ಸಾರ ಕೇನಿಗ್ ಎಂಬ ಅಮೇರಿಕನ್ ಪತ್ರಕರ್ತೆ ಒಂದು ಕೊಲೆ ಪ್ರಕರಣದ ಕಥೆಯನ್ನು ಹನ್ನೆರಡು ಕಂತುಗಳಲ್ಲಿ ಪಾಡ್ ಕಾಸ್ಟ್ ಮಾಡಿದರು. ಕೆಲವೊಂದು ಕೊಲೆ, ಅತ್ಯಾಚಾರದ ಪ್ರಕರಣಗಳು ರಾಷ್ಟ್ರ ಮಟ್ಟದಲ್ಲಿ ಜನರ ಗಮನ ಸೆಳೆದು ಚರ್ಚೆಗೆ ಒಳಗಾಗಿ ಕಾನೂನಿನಲ್ಲಿ, ಸಮಾಜದಲ್ಲಿ ಬದಲಾವಣೆಗೆ ದಾರಿ ಮಾಡಿ ಕೊಟ್ಟು ಮೈಲುಗಲ್ಲಿನ ಪ್ರಕರಣವಾಗಿ ಸಾಮುದಾಯಿಕ ನೆನಪಿನಲ್ಲಿ ಉಳಿದುಕೊಳ್ಳುತ್ತದೆ. ಕೇನಿಗ್ ವಿಮರ್ಶಿಸಿ ಬರೆದು ಹೇಳಿದ ಕೊಲೆಯ ಕಥೆ ಈ ರೀತಿಯ ಕೇಸ್ ಅಲ್ಲ. ಅಮೇರಿಕಾದ ಬಹು ಪಾಲು ಜನರು ಕೇಳಿಯೇ ಇರದ ಸಣ್ಣ ಊರೊಂದರಲ್ಲಿ ಒಬ್ಬ ಹೈ ಸ್ಕೂಲ್ ವಿದ್ಯಾರ್ಥಿಗೆ ತನ್ನ ಮಾಜಿ ಗರ್ಲ್ ಫ್ರೆಂಡ್ ಅನ್ನು ಕೊಲೆ ಮಾಡಿದ ಆರೋಪದ ಮೇಲೆ ಜೀವಾವದಿ ಶಿಕ್ಷೆ ವಿಧಿಸಲಾಗುತ್ತದೆ. ಹದಿನೈದು ವರ್ಷಗಳ ಹಿಂದೆ ನಡೆದ ಘಟನೆ ಇದು. ಕೊಲೆಯ ನಂತರ ನಡೆದ ತನಿಕೆಯಲ್ಲಿ ಹಲವು ತೊಂದರೆಗಳು ಕಂಡುಬಂದಿರುತ್ತವೆ. ಸಾಕ್ಷಿಗಳಲ್ಲಿ, ಹೇಳಿಕೆಗಳಲ್ಲಿ ಹಲವು ವ್ಯತ್ಯಾಸಗಳು ಗಮನಸೆಳೆಯುತ್ತವೆ. ಈ ಎಲ್ಲಾ ಕಾರಣಗಳಿಂದಾಗಿ ಕೊಲೆ ಮಾಡಿದ ಅದ್ನಾನ್ ಸಯ್ಯದ್ ನಿಜವಾಗಿಯೂ ಕೊಲೆಗಾರನೇ ಅಥವಾ ನಿರಪರಾದಿಯಾಗಿರಬಹುದೇ ಎಂಬ ಪ್ರಶ್ನೆಗೆ ಉತ್ತರ ಹುಡುಕಲು ಕೇನಿಗ್ ಪ್ರಯತ್ನಪಡುತ್ತಾರೆ.

ಸೀರಿಯಲ್ ನ ಪ್ರತಿಯೊಂದು ಎಪಿಸೋಡ್ ಕೇಳುಗರನ್ನು ವಿಪರೀತವಾಗಿ ಹಿಡಿದಿದುವಂತದ್ದು. ಕೇನಿಗ್ ನಿರೂಪಣೆ ಮಾಡುವ ಶೈಲಿ ಪುರಾತನ ಕಾಲದ ಕಥೆಗಾರನೊಬ್ಬ ಇರುಳಾದಂತೆ ಬೆಂಕಿಯ ಸುತ್ತ ಕುಳಿತು ಗುಹೆಯ ಬೇರೆ ನಿವಾಸಿಗಳಿಗೆ ಕಥೆ ಹೇಳುತ್ತಿರುವ ಭಾವನೆಯನ್ನು ಕಲ್ಪಿಸುತ್ತದೆ. ಇಲ್ಲಿ ಈ ನಿರೂಪಣೆ ಶೈಲಿಯ ವಿಷಯ, ಈ ಸೀರಿಯಲ್ ನಿಂದ ಆದ ಪ್ರಭಾವ ಬಹಳಷ್ಟು ತಿಂಗಳ ಕಾಲ ಚರ್ಚೆಗೆ ಒಳಗಾಯಿತು. ಕೇನಿಗ್ ಈ ಕಥೆಯನ್ನು ಬಹಳ ನಾಟಕೀಯವಾಗಿ, ತುಂಬಾ ಭಾವಪೂರಕವಾಗಿ ಹೇಳುವುದರಿಂದ ಮೊದಲಿನಿಂದಲೇ ಕೇಳುಗರು ಈ ಕೇಸಿನ ಬಗ್ಗೆ ತಮ್ಮದೇ ಆದ ಅನಿಸಿಕೆ, ತೀರ್ಮಾನಗಳನ್ನು ಮೂಡಿಸತೊಡಗಿದರು. ಅದಷ್ಟು ವರ್ಷಗಳ ಹಿಂದೆ ಏನಾಗಿತ್ತೆಂದು ತಿಳಿಯಲು ಕೇನಿಗ್ ಅದ್ನಾನ್ ಮತ್ತು ಕೊಲೆಯಾದ ಹುಡುಗಿಯ ಸ್ನೇಹಿತರನ್ನು, ಪರಿವಾರದವರನ್ನು ಸಂದರ್ಶಿಸುತ್ತಾರೆ. ಕೊಲೆಯಾದ ಹುಡುಗಿಯ ಪರಿವಾರ ಸೀರಿಯಲ್ ನಲ್ಲಿ ಭಾಗಿಯಾಗಲಿಲ್ಲ. ಪ್ರತಿಯೊಂದು ಎಪಿಸೋಡ್ ನಿಲ್ಲಿಸಲಾಗಿದ್ದ ರೀತಿ ಹೇಗಿತ್ತೆಂದರೆ ಒಂದು ವಾರ ಮುಂದಿನ ಕಂತು ಬರುವವರೆಗೂ ಕೇಳುಗರು ಇಂಟರ್ನೆಟ್ ನಲ್ಲಿ, ಟಿವಿ, ಪತ್ರಿಕೆ, ಬ್ಲಾಗ್ ಗಳಲ್ಲಿ ಸೀರಿಯಲ್ ನ ಬಗ್ಗೆ, ಮುಂದೇನಾಗಬಹುದು ಎಂದು ಚರ್ಚಿಸುತ್ತಿದರು. ಅದೆಷ್ಟೋ ಜನ ಮನೆಯ ಚೇರ್ ನಲ್ಲಿ ಕುಳಿತೆ ಪತ್ತೆದಾರರಾದರು. ಈ ಕೊಲೆ ಪ್ರಕರಣದಲ್ಲಿ ಸಾಕ್ಷಿಯಾದ ಹಲವರನ್ನು ಕೇನಿಗ್ ಮತ್ತು ಅವರ ತಂಡ ಹುಡುಕಿ ಸಂದರ್ಶಿಸುತ್ತದೆ. ಮರೆಯಲು ಪ್ರಯತ್ನಿಸಿದ ಘಟನೆಯನ್ನು ಪುನಃ ಕೆದುಕಿಹಾಕಿ, ಕೆಲವೊಂದು ಬಾರಿ ಬೆನ್ನು ಹತ್ತಿ ಹಿಂಸಿಸಿದರೆಂಬ ಭಾವನೆ ಬರುತ್ತದೆ. ಹಲವರ ವಯ್ಯಕ್ತಿಕ ವಿಷಯಗಳನ್ನು ಇಡೀ ಜಗತ್ತಿನ ಮುಂದೆ ತಂದಿಟ್ಟು ಅವರ ಜೀವನವನ್ನು ಅಪಾಯಕ್ಕೆ ಒಳಪಡಿಸಿದ ಆರೋಪ ಸೀರಿಯಲ್ ಮೇಲೆ ಬಂದಿತ್ತು. ಇಷ್ಟೆಲ್ಲಾ ಕೇವಲ ಜನರ ಮನೋರಂಜನೆಗೆಂಬ ಉದ್ದೇಶದಿಂದ ಎಂಬುದು ಇಲ್ಲಿಯ ಗಮನಾರ್ಹ ವಿಷಯ.

ಸೀರಿಯಲ್ ನಿಂದಾಗಿ ಅದ್ನಾನ್ ನ ಕೇಸ್ ಮತ್ತೆ ತೆರದು, ತನಿಕೆಯಲ್ಲಿ ಏನಾದರು ತಪ್ಪಾಗಿರಬಹುದೇ ಎಂದು ನೋಡಲಾಗುತ್ತಿದೆ. ಬಲವಾದ ಸಾಕ್ಷಿಗಳಿಲ್ಲದೆ, ಅಥವಾ ತನಿಕೆಯಲ್ಲಿ ಅದೇನೋ ತಪ್ಪಿನಿಂದಾಗಿ ಅದೆಷ್ಟೋ ನಿರಪರಾದಿಗಳು ಜೈಲು ವಾಸಮಾಡುತ್ತಿರುವ ಉದಾಹರಣೆಗಳು ಪ್ರತಿಯೊಂದು ರಾಷ್ಟ್ರದ ಕಾನೂನು ಚೌಕಟ್ಟಿನೊಳಗೆ ಕಂಡುಬರುತ್ತದೆ. ಯಾವುದೇ ಒಂದು ಅನ್ಯಾಯವನ್ನು ಸರಿಪಡಿಸುವ ಪ್ರಯತ್ನ ಮಾಡುವ ಕಾರ್ಯಕ್ರಮವನ್ನು ಪ್ರಶಂಸಿಸಲೇಬೇಕು. ಹೀಗೆ ಒಂದೆಡೆ ಜನರನ್ನು ಹಿಡಿದಿತ್ತು ಮನೋರಂಜಿಸಿದ ಶೋ ಸೀರಿಯಲ್ ಆದರೆ, ಇನ್ನೊಂದೆಡೆ ಜನರ ವ್ಯಯಕ್ತಿಕ ಹಕ್ಕುಗಳ ಬಗ್ಗೆ, ಮಾಧ್ಯಮ, ವರದಿಗಾರಿಕೆ, ಪತ್ರಿಕೋದ್ಯಮದಲ್ಲಿ ಎಷ್ಟರ ಮಟ್ಟಿಗೆ ಯಾವುದೇ ಒಂದು ಕೇಸಿನ ಪರ ಅಥವಾ ವಿರೋಧ ಪಕ್ಷಪಾತ ಮಾಡಬಹುದು, ಎಂಬೆಲ್ಲಾ ಪ್ರಶ್ನೆಗಳು ಮೂಡಿಬಂದವು, ಬಹಳಷ್ಟು ಚರ್ಚೆಗೊಂಡವು.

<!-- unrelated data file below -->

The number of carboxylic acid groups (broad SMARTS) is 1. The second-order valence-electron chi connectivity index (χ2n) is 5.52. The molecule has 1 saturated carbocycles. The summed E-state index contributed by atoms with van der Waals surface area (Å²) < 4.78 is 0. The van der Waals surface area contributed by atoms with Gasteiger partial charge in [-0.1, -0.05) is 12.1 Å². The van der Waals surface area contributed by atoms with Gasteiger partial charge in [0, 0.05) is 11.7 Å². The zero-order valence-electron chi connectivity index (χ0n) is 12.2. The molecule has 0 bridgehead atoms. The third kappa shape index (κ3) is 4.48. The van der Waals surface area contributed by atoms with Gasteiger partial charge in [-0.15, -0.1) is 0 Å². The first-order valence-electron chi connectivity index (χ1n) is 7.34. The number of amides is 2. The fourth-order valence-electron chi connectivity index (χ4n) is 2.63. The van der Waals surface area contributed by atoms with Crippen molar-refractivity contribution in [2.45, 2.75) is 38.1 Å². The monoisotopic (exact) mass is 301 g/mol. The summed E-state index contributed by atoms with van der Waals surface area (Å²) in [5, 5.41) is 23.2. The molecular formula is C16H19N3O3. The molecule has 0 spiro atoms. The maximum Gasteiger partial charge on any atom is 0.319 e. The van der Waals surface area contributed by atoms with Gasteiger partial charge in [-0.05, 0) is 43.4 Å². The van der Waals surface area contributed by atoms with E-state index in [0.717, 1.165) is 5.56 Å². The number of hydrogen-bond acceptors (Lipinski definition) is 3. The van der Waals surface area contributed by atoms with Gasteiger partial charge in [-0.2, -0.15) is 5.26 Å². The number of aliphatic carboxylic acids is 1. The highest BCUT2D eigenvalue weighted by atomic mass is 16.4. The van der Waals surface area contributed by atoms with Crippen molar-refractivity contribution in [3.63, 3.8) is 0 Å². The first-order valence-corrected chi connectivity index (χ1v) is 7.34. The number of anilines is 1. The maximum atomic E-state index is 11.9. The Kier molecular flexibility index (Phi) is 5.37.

ಪತ್ರಿಕೋದ್ಯಮದಲ್ಲಿ, ಒಂದು ಪತ್ರಿಕೆ, ಟೀವಿ ಚ್ಯಾನೆಲ್ ನ ವರದಿಗಳಲ್ಲಿ ನಿಷ್ಪಕ್ಷಪಾತವಿದೆ/ಇರಬೇಕು ಎಂಬುವ ನಂಬಿಕೆ ದಿನ ಕಳೆದಂತೆ ಪ್ರಸ್ತುತತೆ ಕಳೆದುಕೊಳ್ಳುತ್ತಿದೆ. ಮಾಧ್ಯಮಕ್ಕೆ, ಅದು ಯಾವುದೇ ಇರಬಹುದು, ಸಮಾಜದಲ್ಲಿ, ಅದರ ಗ್ರಾಹಕರತ್ತ ಒಂದು ಜವಾಬ್ದಾರಿ ಇರಬೇಕು ಎನ್ನುವ ವಿಷಯ ಇತ್ತೀಚಿಗೆ ಹಾಸ್ಯಾಸ್ಪದವೆನಿಸುತ್ತದೆ. ಎಂಟರ್ಟೈನ್ಮೆಂಟ್, ಮನೋರಂಜನೆಯ ಹೆಸರಿನಲ್ಲಿ ತಮ್ಮದೇ ಆದ ಸಿದ್ಧಾಂತಗಳನ್ನು ಶೃಸ್ಟಿಸಲು ಉತ್ತೇಜಿಸುವ, ತಿದ್ದಿದ ವೀಡಿಯೊಗಳನ್ನು ತೋರಿಸಿ ಅದನ್ನೇ ಸತ್ಯವೆಂಬಂತೆ ಪ್ರತಿಪಾದಿಸಿ ಅದರಿಂದಾಗಬಹುದಾದ ಹಾನಿ ಮೊನ್ನೆಯಷ್ಟೇ ನಡೆದ ವಿಷಯ.

ಜವಾಹರ್ಲಾಲ್ ನೆಹರು ವಿಶ್ವವಿದ್ಯಾನಿಲಯದಲ್ಲಿ ನಡೆದ ಕಾರ್ಯಕ್ರಮದಲ್ಲಿ ವಿದ್ಯಾರ್ಥಿ ಸಂಘದ ಕನಯ್ಯ ಕುಮಾರ್ ಮಾಡಿದ ಭಾಷಣದ ವೀಡಿಯೊವನ್ನು ತಿದ್ದುಪಡಿ ಮಾಡಿ ಅವನು ರಾಷ್ಟ್ರದ ವಿರುದ್ದ ಘೋಷಣೆಗಳನ್ನು ಮಾಡಿದಂತೆ ತೋರಿಸುವ ಆ ಕ್ಲಿಪ್ ಅನ್ನು ರಾಷ್ಟೀಯ ಟೀವಿ ಚ್ಯಾನೆಲ್ ಗಳು ತೋರಿಸಿದವು. ನಂಬಬಹುದಾದ, ದೃಡವಲ್ಲದ ಮೂಲಗಳಿಂದ ಬಂದ ವೀಡಿಯೊವನ್ನು ತೋರಿಸಿದರೂ ಅದರ ಮೂಲ ತಿಳಿದಿಲ್ಲ ಎಂದು ವೀಕ್ಷಕರಿಗೆ ತಿಳಿಸುವ ಕರ್ತವ್ಯ ಚ್ಯಾನೆಲ್ ಗಿದೆ. ಹೀಗೆ ಮಾಡದೆ, ವಿದ್ಯಾರ್ಥಿಗಳನ್ನು ಯಾವುದೇ ಪುರಾವೆಗಳಿಲ್ಲದೆ ಆತಂಕವಾದಿಗಳು, ಅಂತಿ-ನ್ಯಾಷನಲ್ ಎಂದು ಕರೆಯುವ ಮಾಧ್ಯಮ ಅಪಾಯಕರವಾದುದ್ದು.

ಜೆಏನ್ ಯು ವಿದ್ಯಾರ್ಥಿಗಳ ಮೇಲಿರುವ ಕೇಸುಗಳು ಕಾನೂನು ರೀತಿಯಲ್ಲಿ ನಡೆಯಬಹುದು ಎಂಬ ನಂಬಿಕೆ ಇಟ್ಟುಕೊಳ್ಳುವುದನ್ನು ಬಿಟ್ಟು ಬೇರೆ ವಿಧಿ ಕಂಡುಬರುವುದಿಲ್ಲ.ಅದೆಷ್ಟೋ ಜನರ ಮನಸ್ಸಿನಲ್ಲಿ ಈ ಕೇಸಿನ ಬಗ್ಗೆ, ಆ ವಿದ್ಯಾರ್ಥಿಗಳ ಬಗ್ಗೆ ಈಗಾಗಲೇ ಮಾಸಿಹೋಗದಂತ ಅಭಿಪ್ರಾಯಗಳು ಮೂಡಿಬಂದಾಗಿವೆ. ಮಿತಿಮೀರಿದ ಪ್ರಮಾಣದಲ್ಲಿ ಒಂದೇ ದೃಷ್ಟಿಕೋನದಿಂದ ಹೇಳುವ ಕಥಾ ನಿರೂಪಣೆ ಘೋರ ಸುಳ್ಳನೂ ಸಹ ದೃಡವಾದ ಸತ್ಯವನ್ನಾಗಿ ಮಾಡುವ ಶಕ್ತಿಯನ್ನು ಹೊಂದಿರುತ್ತದೆ. ಕಥೆಯ ಪ್ರಬಲತೆ ಇಲ್ಲೇ ಇರುವಂತದ್ದು.

ಕಾಲ್ಪನಿಕವೆಂಬಂತದ್ದನ್ನು ವಿನೋದಕ್ಕೆಂದು ಸೀರಿಯಲ್ ನ ರೂಪದಲ್ಲಿ ತೋರಿಸಬಹುದು. ಸತ್ಯವನ್ನು ತಿರುಚಿಸಿ ಎಂಟರ್ಟೈನ್ಮೆಂಟ್ ಮಾಡುವ ಯಾವುದೇ ಒಂದು ರಾಷ್ಟ್ರದ ಮಾಧ್ಯಮ ಬಹಳ ಅಪಾಯಕಾರಿಯಾದದ್ದು. ವರದಿ ಆದುದ್ದೆಲ್ಲ ದೃಡ ಸತ್ಯವಲ್ಲ ಎಂಬುದು ನೆನಪಿಡಬೇಕಾದ ದಿನಗಳಿವು. ಕಥೆಗಾರ ಬೆಂಕಿಯ ಸುತ್ತ ಹೆಣೆಯುವ ಕಥೆ ಅದೇನೇ ಇರಬಹುದು, ಅದನ್ನು ಒಂದಿಷ್ಟು ಸಂದೇಹವಿಟ್ಟುಕೊಂಡು ಗ್ರಹಿಸುವ ಪ್ರವೃತ್ತಿ ಬೆಳೆಸಿಕೊಂದಷ್ಟು ಬೇಗ ನಮಗೊಳ್ಳೆದು.

Hartman de Souza's Eat Dust, a Review: In TNIE magazine

This review took a while to be published now. Well here it is, in The New Indian Express' magazine section. See below for a tad unedited version.
Published March 06, 2016

Hartman de Souza
Harper Collins, Rs 350

The images that travel companies and tourism departments have been peddling like cheap wares at a flea market are well entrenched in mind. Stereotypes bring comfort in familiarity. Sunlit beaches, shacks to laze under all day and night, free flowing spirits – human and otherwise – and just the continued novelty of this all are ideas that Goa has found very favourable to carry along for decades now. In the here and now, Goa is the sum total perhaps of the desi Vegas where anything goes.